2000 OPEN FORUM Abstracts
Monitoring Pressure/Volume Curves
Alex B. Adams MPH RRT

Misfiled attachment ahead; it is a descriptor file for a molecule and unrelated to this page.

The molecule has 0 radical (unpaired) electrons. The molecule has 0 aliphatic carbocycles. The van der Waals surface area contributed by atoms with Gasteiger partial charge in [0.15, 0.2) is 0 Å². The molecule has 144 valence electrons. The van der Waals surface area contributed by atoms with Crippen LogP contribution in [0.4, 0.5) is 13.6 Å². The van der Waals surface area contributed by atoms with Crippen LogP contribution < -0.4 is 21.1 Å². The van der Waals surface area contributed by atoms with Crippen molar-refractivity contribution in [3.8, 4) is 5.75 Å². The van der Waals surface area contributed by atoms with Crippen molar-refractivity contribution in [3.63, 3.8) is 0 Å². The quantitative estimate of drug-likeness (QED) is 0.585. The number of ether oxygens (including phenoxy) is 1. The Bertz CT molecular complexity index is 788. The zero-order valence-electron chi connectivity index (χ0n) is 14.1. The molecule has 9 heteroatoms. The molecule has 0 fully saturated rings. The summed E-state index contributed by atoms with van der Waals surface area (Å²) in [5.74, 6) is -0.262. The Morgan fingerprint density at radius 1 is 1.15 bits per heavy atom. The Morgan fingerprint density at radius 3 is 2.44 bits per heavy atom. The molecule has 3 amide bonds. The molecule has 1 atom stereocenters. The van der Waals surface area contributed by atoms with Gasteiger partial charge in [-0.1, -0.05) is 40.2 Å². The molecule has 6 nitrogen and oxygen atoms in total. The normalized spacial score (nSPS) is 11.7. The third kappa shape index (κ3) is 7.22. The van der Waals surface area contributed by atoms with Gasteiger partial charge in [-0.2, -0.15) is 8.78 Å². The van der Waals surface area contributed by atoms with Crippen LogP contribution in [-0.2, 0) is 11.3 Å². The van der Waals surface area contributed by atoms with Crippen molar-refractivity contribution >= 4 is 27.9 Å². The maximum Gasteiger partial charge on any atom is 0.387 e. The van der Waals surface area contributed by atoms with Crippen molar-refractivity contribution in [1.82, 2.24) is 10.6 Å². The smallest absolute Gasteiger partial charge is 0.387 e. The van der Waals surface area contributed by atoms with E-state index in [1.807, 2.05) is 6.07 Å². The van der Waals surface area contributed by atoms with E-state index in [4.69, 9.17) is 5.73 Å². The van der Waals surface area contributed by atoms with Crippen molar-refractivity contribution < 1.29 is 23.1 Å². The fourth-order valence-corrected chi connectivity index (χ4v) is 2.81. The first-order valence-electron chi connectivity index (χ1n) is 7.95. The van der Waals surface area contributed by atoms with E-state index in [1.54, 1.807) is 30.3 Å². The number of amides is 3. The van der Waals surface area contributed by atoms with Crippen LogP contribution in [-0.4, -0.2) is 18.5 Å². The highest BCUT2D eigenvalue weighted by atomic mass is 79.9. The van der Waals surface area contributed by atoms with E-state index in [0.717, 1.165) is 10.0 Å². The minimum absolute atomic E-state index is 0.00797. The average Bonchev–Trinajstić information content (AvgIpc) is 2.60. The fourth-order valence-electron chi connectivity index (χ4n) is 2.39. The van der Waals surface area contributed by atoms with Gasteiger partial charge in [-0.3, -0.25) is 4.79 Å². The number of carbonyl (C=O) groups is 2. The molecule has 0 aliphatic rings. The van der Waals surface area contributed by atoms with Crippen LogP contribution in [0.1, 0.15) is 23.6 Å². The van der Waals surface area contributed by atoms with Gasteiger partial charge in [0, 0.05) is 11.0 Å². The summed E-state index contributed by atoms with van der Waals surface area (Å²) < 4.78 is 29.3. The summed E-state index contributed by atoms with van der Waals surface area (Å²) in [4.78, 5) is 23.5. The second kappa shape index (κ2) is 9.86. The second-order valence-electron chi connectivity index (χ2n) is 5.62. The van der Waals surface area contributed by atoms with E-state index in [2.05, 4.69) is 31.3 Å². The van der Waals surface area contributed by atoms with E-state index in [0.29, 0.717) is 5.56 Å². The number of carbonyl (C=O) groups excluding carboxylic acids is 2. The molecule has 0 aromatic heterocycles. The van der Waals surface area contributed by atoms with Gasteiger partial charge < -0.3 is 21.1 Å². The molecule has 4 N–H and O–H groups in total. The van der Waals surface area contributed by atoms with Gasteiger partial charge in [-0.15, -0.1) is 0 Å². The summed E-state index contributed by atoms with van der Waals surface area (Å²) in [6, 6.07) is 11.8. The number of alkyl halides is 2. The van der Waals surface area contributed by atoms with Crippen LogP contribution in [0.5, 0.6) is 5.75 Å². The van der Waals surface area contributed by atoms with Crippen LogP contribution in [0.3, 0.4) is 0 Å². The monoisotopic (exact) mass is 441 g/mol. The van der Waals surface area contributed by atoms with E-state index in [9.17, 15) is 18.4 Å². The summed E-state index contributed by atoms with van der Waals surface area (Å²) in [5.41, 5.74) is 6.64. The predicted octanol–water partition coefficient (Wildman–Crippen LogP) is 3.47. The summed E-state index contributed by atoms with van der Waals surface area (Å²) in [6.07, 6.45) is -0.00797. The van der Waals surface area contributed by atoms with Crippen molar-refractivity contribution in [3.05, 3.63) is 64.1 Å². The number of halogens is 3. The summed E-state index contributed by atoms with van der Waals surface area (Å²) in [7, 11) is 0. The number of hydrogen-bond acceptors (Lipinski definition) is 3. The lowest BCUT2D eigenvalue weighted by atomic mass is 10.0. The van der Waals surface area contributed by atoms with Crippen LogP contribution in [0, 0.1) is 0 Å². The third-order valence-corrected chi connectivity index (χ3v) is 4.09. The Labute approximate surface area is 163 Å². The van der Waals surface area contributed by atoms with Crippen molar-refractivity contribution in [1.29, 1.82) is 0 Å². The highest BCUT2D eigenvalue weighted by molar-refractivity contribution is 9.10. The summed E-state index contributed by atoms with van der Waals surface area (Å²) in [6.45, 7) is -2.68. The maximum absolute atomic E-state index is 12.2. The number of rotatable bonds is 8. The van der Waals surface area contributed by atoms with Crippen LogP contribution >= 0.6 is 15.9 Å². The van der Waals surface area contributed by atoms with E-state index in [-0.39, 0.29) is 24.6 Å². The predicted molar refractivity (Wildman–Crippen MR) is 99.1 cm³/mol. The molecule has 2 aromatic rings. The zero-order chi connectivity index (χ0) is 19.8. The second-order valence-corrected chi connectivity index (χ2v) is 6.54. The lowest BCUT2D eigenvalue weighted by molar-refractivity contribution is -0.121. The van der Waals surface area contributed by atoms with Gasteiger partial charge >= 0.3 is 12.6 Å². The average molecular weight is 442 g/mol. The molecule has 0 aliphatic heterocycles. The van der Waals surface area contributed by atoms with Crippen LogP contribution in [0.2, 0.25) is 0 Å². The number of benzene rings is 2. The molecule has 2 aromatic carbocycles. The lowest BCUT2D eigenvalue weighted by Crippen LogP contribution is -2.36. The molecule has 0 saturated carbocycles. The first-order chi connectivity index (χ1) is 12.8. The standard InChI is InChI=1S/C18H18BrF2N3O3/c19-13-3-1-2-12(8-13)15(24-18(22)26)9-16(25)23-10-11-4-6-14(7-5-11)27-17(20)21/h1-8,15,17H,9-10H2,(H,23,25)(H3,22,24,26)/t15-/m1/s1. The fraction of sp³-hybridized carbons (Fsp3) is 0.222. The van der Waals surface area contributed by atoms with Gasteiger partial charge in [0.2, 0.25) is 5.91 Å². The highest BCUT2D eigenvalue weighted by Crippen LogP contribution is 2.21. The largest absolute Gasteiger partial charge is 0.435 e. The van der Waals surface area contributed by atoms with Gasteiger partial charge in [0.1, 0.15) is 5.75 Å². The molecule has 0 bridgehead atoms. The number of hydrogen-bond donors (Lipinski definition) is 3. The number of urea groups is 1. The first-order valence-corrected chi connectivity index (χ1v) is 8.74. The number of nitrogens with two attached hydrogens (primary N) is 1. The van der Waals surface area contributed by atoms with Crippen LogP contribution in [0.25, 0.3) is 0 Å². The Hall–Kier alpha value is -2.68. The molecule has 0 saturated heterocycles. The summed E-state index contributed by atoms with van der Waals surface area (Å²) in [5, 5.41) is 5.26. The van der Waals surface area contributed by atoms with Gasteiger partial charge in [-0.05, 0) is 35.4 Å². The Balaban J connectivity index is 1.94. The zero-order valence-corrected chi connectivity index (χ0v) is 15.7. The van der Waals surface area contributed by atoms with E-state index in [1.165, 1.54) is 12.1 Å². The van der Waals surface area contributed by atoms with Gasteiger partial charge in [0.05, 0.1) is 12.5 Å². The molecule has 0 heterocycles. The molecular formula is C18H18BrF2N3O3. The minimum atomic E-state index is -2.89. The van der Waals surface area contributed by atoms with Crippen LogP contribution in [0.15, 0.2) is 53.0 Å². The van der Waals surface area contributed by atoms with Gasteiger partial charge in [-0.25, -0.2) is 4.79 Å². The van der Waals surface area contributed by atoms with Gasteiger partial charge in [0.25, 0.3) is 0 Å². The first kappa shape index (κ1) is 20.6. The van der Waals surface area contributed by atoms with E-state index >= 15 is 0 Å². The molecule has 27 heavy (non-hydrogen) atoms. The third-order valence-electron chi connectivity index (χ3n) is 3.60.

A static pressure-volume (p-v) relationship of the lungs was determined for normal individuals in classic physiology studies more than 40 years ago. This relationship becomes markedly abnormal in victims of acute lung injury (ALI) and ARDS. Current care in the mechanical ventilation of ALI/ARDS patients includes a pressure guarding strategy. This strategy requires a more precise setting of tidal volume and PEEP with inspiratory p-v curves used to guide these settings. From the p-v curve, a lower inflection point, and upper inflection point, and a measure of inspiratory system compliance can be made. Tidal volume and PEEP can then be set in reference to these determinations. Methods available to obtain p-v curves include the "gold standard" super syringe method, a slow flow technique and a multiple tidal volume (Levy) method. There are small differences between the results from these methods, but of greater concern at this time, is the relevance of static p-v curves to dynamic conditions. Under dynamic conditions, the patient may well be ventilated closer to the deflation limb of the static curve. In addition, the ventilatory strategy in use and the recent history of lung recruitment may cause an elevated lung volume status--above that predicted from the static curve. Thus, the static p-v curve as a guide to setting the ventilator, may be of less value than previously expected.